When your decoys are placed within approximately 20 yards, you are in the perfect shooting range when he is at the decoys.
One of my favorite locations to use this setup is in open areas such as food plots, pastures, or crop fields. Open areas like these give turkeys a better chance of seeing the decoys from a distance. It is natural for toms to head to these areas during late mornings or midday to strut and show off for hens. By adding a breeding scenario with your decoys, the toms are likely to take the bait.
Use Multiple Calls
As mentioned earlier, a great way to distract a tom away from a nearby hen that is hanging around is to build his curiosity and desire to want to come to check you out. The best way I can explain this tactic is to refer to a single guy on spring break at the beach. The guy is talking to a pretty girl; not much will get his attention away from her unless there are three or four pretty girls off in the distance that are stirring up some noise. He will become curious and think he can better his chances by joining the crowd of girls.
The same goes for a gobbler seeking out hens. If the gobbler is hanging around with a hen, then hears the sound of two or three hens hanging out together, he will get curious and leave the hen to better his chances.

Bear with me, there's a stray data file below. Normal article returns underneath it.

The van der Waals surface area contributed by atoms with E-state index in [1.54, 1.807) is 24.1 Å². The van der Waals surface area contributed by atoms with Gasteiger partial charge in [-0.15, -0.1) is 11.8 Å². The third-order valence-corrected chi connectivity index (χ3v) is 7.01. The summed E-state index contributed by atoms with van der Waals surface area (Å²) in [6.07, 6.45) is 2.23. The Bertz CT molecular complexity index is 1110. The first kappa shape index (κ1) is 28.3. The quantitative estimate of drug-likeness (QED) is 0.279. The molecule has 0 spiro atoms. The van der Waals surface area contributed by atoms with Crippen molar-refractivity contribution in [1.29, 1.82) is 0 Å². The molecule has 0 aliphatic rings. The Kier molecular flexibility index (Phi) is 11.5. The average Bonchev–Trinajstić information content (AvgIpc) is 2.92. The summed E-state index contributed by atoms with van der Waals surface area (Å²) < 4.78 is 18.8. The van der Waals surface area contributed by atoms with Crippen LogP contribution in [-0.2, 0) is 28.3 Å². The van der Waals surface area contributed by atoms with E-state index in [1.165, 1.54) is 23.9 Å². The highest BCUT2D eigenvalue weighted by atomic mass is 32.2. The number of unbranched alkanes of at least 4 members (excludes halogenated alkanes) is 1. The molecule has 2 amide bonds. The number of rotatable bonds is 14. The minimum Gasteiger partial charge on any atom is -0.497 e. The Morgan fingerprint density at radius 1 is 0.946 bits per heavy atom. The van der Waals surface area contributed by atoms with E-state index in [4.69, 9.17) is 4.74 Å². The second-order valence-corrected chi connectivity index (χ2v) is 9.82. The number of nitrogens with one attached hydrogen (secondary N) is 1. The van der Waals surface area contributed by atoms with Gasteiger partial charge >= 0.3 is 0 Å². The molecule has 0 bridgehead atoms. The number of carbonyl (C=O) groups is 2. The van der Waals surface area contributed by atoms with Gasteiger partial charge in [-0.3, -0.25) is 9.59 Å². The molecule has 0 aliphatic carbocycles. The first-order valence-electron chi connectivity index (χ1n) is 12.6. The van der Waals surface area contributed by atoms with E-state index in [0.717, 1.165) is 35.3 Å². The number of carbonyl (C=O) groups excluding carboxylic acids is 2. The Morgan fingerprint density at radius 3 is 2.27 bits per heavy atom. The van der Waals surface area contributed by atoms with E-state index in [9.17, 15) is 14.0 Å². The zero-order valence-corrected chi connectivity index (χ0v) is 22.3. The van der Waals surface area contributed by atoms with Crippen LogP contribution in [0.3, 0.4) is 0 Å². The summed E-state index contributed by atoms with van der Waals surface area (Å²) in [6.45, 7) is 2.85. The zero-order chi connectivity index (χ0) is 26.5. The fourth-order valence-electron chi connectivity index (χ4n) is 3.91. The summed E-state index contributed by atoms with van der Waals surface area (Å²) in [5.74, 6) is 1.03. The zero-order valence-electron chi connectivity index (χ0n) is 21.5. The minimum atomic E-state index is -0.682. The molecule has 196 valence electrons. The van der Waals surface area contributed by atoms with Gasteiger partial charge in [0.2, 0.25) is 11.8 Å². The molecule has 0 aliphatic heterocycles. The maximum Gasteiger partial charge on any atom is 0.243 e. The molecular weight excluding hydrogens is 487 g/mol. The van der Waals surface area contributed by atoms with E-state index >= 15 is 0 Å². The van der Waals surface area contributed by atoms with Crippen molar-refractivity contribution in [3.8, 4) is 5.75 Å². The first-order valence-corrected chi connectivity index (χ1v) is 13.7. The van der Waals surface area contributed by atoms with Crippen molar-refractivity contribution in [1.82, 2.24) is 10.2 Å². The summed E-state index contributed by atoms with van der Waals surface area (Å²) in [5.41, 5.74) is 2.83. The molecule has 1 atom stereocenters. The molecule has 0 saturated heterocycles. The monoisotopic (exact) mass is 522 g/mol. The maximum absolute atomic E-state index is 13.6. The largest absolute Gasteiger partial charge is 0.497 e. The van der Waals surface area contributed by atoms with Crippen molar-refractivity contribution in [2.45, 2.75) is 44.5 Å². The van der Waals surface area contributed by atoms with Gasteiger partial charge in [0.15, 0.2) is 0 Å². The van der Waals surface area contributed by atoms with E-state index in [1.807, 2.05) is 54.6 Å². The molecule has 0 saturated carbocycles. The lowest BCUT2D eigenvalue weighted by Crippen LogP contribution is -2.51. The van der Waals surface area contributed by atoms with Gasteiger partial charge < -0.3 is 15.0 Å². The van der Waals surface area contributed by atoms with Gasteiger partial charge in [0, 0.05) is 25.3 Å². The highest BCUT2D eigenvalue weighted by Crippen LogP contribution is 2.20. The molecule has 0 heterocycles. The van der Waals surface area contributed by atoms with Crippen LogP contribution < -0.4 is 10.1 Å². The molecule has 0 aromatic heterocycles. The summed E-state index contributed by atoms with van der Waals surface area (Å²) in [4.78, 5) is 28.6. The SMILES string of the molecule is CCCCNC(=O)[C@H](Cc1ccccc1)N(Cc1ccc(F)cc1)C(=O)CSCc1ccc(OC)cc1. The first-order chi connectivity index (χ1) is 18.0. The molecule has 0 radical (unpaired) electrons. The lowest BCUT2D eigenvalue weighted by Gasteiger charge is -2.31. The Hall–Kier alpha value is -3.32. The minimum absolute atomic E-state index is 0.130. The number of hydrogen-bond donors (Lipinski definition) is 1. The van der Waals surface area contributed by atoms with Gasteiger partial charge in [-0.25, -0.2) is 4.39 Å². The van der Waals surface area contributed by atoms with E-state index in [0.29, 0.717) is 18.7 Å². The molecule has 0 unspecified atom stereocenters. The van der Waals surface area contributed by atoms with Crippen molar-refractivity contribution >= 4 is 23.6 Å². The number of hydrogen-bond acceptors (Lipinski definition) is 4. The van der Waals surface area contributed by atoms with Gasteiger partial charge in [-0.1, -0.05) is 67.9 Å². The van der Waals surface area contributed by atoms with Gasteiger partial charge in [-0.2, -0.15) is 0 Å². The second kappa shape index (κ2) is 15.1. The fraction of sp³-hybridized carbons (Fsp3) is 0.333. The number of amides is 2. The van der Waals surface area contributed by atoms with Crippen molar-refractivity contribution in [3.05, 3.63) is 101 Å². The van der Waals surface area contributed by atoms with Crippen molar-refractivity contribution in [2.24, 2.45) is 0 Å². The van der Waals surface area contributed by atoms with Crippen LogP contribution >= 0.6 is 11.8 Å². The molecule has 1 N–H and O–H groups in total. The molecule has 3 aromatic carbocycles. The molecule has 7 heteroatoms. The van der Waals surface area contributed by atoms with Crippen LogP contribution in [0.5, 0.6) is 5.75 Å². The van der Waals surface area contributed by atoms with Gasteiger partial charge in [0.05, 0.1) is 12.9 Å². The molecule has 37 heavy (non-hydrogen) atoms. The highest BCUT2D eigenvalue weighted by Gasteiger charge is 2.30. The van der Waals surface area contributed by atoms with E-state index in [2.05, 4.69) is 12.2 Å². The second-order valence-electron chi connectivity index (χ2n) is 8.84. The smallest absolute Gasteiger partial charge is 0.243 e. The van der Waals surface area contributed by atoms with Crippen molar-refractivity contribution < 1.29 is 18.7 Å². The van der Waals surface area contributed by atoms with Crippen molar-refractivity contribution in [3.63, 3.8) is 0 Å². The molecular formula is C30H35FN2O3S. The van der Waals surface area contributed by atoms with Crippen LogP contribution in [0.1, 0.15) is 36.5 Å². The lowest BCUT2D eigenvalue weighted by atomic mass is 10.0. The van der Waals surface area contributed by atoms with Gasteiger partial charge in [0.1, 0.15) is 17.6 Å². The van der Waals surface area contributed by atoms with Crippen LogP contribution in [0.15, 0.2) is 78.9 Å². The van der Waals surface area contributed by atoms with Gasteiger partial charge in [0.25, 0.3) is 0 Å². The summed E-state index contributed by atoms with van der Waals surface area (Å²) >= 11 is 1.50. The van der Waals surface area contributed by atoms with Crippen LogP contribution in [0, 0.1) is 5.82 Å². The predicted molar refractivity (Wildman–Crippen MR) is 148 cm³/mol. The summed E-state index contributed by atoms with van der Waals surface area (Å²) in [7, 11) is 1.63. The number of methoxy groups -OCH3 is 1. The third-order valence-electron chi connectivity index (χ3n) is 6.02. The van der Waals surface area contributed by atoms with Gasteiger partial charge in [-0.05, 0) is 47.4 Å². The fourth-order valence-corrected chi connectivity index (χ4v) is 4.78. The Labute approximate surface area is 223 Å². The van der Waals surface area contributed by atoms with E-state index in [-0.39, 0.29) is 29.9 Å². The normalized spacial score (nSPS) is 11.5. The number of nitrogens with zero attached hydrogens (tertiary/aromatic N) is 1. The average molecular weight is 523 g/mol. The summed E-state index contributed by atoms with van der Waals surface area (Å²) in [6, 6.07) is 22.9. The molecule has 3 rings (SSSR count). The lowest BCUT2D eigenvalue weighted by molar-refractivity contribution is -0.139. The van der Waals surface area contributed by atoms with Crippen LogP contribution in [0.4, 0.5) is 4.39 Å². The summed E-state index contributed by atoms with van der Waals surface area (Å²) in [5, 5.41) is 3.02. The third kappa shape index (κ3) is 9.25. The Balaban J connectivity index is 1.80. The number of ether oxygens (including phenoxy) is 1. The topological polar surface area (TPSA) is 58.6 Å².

I am guilty of being one of those turkey hunters who have several different calls in their vest while hunting. When I have a tom who will not leave a hen, I am thankful that I can make different calls.
When hunting, I carry a case like the H.S. Strut magnetic Mouth Call Case, capable of holding eight different types of diaphragm calls. While trying to get a gobbler’s attention, I may use two or three different types of diaphragms at different times to mimic a group of hens hanging together. I also use a slate call in conjunction with the diaphragms until they get into close range. Then, I solely use the diaphragms to prevent being picked off by making any movement.
Another great way to sound like more than one hen is to bring a hunting partner along to help call. Placing another hunter a few yards behind you, then rotating back and forth between calling, gives a realistic sound to a gobbler’s ears.
Using multiple calls to sound like more than one hen can also get other hens’ attention that is close by a tom. On many occasions, sounding like different hens calling back to each other sparks the hens’ dominance. When the hen breaks away from the gobbler to come to join the scuffle, the tom is usually not too far behind, bringing him into range.
In most instances, Mother Nature typically wins. However, by pulling a few tricks and calls out of their vest, Mother Nature may have to take a back seat to a dedicated turkey hunter who is willing to put in the time and effort to bag a lovestruck tom.